02 September 2009

On kakistocracy

"Kakistocracy". Wonderful word! I confess I have only just come across it, via the linked post, although Google has almost 29,000 links.

It means "government by the worst", and the very existence of the label rings bells for many of my acquaintance. The linked article takes a quite tightly-defined approach to its examination. I am not as academically constrained.

The Peter Principle (Peter and Hull, 1968) asserts that "in  a hierarchy, every employee tends to rise to his level of incompetence". This was expanded by the Dilbert Principle (Adams, 1995) that "leadership is nature's way of removing morons from the productive flow.” (Apologies for being lazy and using Wikipedia links. But both sources are humorous in intent. Correspondence to reality is a bonus...)

It's not as simple as that in reality. Let's look briefly at some variations.
  • My first serious job in education (apart from short-term locum posts in primary schools) was at the erstwhile Salford Technical College, in the Department of Business Studies and Management, headed by a certain G. H. in 1967. GH was a short balding tubby man with a comb-over who wore braces and his underpants outside his shirt. (All the previous information is factually true. I accept no responsibility for any contribution it may make to the formulation of a stereotypical image in your mind, however accurate that may be.)

    George (sorry!) was both incompetent and very successful. Under his leadership the department had grown from four to forty permanent full-time staff in six years, and student enrolments had increased to more than match that growth.

    In my previous job I had been introduced to the idea of the "sick leader". This seems an abstruse idea of no real importance, but it stuck in my mind because of its resonance with the wounded Fisher King in the Grail romances. Yes, that is indeed how my mind worked in those days...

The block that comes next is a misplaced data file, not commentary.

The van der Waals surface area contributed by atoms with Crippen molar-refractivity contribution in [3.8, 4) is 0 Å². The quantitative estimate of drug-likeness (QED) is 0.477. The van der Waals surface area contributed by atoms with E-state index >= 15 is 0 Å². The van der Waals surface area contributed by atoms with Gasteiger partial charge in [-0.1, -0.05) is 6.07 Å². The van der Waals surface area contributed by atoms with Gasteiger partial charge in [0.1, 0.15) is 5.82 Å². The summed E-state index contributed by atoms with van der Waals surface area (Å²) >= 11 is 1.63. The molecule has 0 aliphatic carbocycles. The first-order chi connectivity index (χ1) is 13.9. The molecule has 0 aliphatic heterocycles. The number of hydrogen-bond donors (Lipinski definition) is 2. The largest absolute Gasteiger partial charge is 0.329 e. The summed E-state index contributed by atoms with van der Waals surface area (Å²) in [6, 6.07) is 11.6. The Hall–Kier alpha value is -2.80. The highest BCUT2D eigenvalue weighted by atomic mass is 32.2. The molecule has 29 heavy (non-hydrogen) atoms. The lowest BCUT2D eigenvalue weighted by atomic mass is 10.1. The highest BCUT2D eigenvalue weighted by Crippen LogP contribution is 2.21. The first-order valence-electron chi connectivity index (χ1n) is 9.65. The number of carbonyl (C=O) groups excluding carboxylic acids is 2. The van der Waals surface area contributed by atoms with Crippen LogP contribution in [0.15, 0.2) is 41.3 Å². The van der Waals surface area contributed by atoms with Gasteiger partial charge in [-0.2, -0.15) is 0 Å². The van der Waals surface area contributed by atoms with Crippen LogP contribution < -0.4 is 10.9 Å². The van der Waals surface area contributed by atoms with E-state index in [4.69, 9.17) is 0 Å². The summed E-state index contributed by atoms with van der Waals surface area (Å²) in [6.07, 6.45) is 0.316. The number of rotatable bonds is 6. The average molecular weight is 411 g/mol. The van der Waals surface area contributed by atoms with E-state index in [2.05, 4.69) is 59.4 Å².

I did not make the connection until Tom M turned up after a couple of years as head of the marketing section. I don't know why he confided in me, but after six months he said, "GH is useless. If I'm to make anything of this section, it's entirely up to me. Unfortunately he'll get most of the credit." So he built up the section, both in spite of and because of the boss's incompetence. That is the genius of "sick leadership". It is of course risky...
  • I have perforce followed the career of another of my bosses. Without going into too much detail, this person left under a cloud. Nevertheless, their career path was upwards, and s/he re-emerged  as a Dean at another university where I was working, proceeding to adopt exactly the same tactics as had failed so spectacularly in his/her previous post but one.
There seems to be an invisible watershed somewhere in college and university hierarchies such that below it, incompetence leads to marginalisation and even dismissal (although it appears the route to that can be tortuous if this NY Times article is to be believed), but above it, it leads to being "kicked upstairs". And, in a kind of corporate cognitive dissonant denial, institutions and their leaders refuse to acknowledge what a disastrous appointment they have made, and provide effusive references to push the culprit even further up the ladder.

But where is that line drawn? And how do you know when you are above it?

Is there something about the culture of universities which makes them particularly susceptible to this pattern? After all, the two kinds of organisation cited in the linked article as fostering kakistocracy were Italian universities--and the Mafia.

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